Kellogg World Alumni Magazine, Spring 2003Kellogg School of Management
In DepthIn BriefFaculty NewsClass NotesClub NewsArchivesContactKellogg Homepage
From the Dean
Faculty News
Faculty Vita
Research: Anne Gron, Management & Strategy
Alumni Profile: Tiscia Eicher ’89
Alumni Profile: Steve Baker ’90
Alumni Profile: Mariann Kurtz ’92
Address Update
Alumni Home
Submit News
Internal Site
Northwestern University
Kellogg Search
Mariann Kurtz
Kurtz, fourth from right, with several of her international colleagues, has worked in some of the world's more dangerous business environments.

Alumni Profile: Mariann Kurtz '92

No boundaries
For Mariann Kurtz '92 business is a battleground

Mariann Kurtz listened raptly to the war stories shared by her classmates at her 10-year Kellogg reunion last May.

Most of her peers had remained stateside since graduation, and few had emerged unscathed from the 1990s. Kurtz heard tales of boom and bust, fortunes won and lost. "I felt lucky to have escaped some of the things that my classmates had been through," she says.

Her classmates likely would have said the same thing about her.

For the past 11 years, Kurtz has lived and worked in some of the world's most volatile hotspots, including the Balkans, Central Asia, Russia and Eastern Europe. She has conducted business under the drone of NATO warplanes, evacuated staff as an anti-U.S. mob threatened to decimate an office in Bosnia, and sweated over the safety of staffers moving through war-torn regions.

It's just part of the job for Kurtz, a 1992 Kellogg School graduate and privatization expert who is passionate about helping improve the business environment in transitional economies. "It's been a real privilege to have been a part of the vast transition that's happening in these areas," she says.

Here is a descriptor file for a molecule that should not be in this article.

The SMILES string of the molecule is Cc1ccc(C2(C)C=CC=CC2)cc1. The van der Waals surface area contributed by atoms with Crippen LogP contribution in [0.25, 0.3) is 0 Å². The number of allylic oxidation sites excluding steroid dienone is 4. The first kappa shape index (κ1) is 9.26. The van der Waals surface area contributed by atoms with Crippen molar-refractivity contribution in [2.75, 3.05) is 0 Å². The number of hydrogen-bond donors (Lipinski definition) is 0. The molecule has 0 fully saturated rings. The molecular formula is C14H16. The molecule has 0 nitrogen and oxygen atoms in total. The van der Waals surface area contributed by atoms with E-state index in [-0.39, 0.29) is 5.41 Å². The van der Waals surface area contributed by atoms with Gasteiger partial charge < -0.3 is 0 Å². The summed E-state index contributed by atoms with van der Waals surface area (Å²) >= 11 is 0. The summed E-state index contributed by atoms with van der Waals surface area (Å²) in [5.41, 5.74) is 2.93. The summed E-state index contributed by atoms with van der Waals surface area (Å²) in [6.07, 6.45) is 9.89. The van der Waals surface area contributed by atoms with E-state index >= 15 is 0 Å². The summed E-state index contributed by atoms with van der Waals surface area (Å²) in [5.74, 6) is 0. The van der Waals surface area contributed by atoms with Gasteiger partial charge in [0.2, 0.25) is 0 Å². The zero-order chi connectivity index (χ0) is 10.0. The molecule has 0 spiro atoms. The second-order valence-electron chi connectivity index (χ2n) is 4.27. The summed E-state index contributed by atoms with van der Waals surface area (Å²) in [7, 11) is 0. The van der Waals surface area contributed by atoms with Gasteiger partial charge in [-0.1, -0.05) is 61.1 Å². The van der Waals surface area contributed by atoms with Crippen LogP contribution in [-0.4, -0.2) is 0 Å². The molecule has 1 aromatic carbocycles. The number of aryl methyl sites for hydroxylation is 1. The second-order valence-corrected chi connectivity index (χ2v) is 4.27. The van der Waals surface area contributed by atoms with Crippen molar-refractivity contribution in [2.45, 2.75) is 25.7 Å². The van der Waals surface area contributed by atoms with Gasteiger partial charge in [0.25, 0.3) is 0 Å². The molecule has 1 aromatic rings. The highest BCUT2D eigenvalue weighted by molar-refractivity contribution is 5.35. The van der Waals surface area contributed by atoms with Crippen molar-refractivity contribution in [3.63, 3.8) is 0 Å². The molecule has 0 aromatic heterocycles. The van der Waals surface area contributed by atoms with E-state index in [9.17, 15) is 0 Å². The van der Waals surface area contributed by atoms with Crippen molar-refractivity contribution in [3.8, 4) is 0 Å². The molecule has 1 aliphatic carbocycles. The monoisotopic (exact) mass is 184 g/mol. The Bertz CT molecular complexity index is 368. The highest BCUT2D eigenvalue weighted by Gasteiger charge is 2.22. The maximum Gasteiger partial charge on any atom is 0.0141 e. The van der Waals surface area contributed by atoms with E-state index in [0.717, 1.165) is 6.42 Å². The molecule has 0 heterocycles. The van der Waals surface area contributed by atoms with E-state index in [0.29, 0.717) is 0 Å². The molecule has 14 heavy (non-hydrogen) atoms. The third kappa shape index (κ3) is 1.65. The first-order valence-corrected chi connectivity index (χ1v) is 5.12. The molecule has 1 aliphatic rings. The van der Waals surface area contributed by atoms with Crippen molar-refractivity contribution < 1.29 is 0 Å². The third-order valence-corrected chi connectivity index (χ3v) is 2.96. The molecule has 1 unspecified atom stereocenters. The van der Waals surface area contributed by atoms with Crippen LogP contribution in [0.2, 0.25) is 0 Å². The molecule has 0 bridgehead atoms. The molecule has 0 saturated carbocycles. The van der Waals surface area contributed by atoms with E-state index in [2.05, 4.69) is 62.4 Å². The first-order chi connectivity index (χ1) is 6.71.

Kurtz has been a critical link in that transition. For the past three years she has managed SEED, a technical program in Sarajevo aiding small- and medium-sized firms in the Western Balkans. She meets regularly with government officials, makes presentations about the importance of small businesses and reviews business plans from entrepreneurs seeking to expand or launch new ventures.

"It's about the transfer of capital and knowledge," she says. "These are obviously very bright, capable people, but they have lived under a system where they didn't experience the things they would have in a market-based society."

Kurtz's adventures began in the summer of 1991, when she "fell in love" with business development in transitional economies during her Kellogg summer internship in Poland. As an intern for a small privatization firm, she spent three months traveling the country on "rickety, smoky local trains, visiting local factories and trying to figure out what to do with them."

Kurtz returned to Poland after graduation and spent the next several years working for KPMG and then PricewaterhouseCoopers. Privatization, training and corporate governance work took her to Poland, Russia, the Ukraine, Bulgaria, Bosnia and Pakistan before she joined SEED in 2000.

At SEED, Kurtz draws inspiration from her staff, most of whom are lifelong residents of the former Yugoslavia but who have rejected the ethnic hatred that fueled the region's conflicts during the 1990s.

"That's what makes my coming to work every day so special — these people," Kurtz says. "Most of them lived somewhere else during the war, but they've returned because this is their country, because their families live here and because they believe in the future. There is a lot of power in that."

That spirit inspired Kurtz to remain in Sarajevo during the Kosovo crisis in 1999 and after the terrorist attacks of Sept. 11, 2001. Though the times were anxious, Kurtz says she never felt personally threatened.

"It's all a matter of figuring out the rules of the game," she says. "You realize that when people celebrate, they fire guns in the air. You don't go outside when that's happening. If it's not paved, you don't walk on it. There are mines everywhere."

Kurtz may need to unlearn some of those rules as she moves to a new but familiar place: Washington, D.C. She will remain with the International Finance Corp., which manages SEED, and will continue working to develop small businesses in high-risk areas around the globe.

It is the logical next step in a career that has known no boundaries. "In this position, I won't be geographically limited," she says. "To have the whole world open up is really gratifying."

— Rebecca Lindell

©2002 Kellogg School of Management, Northwestern University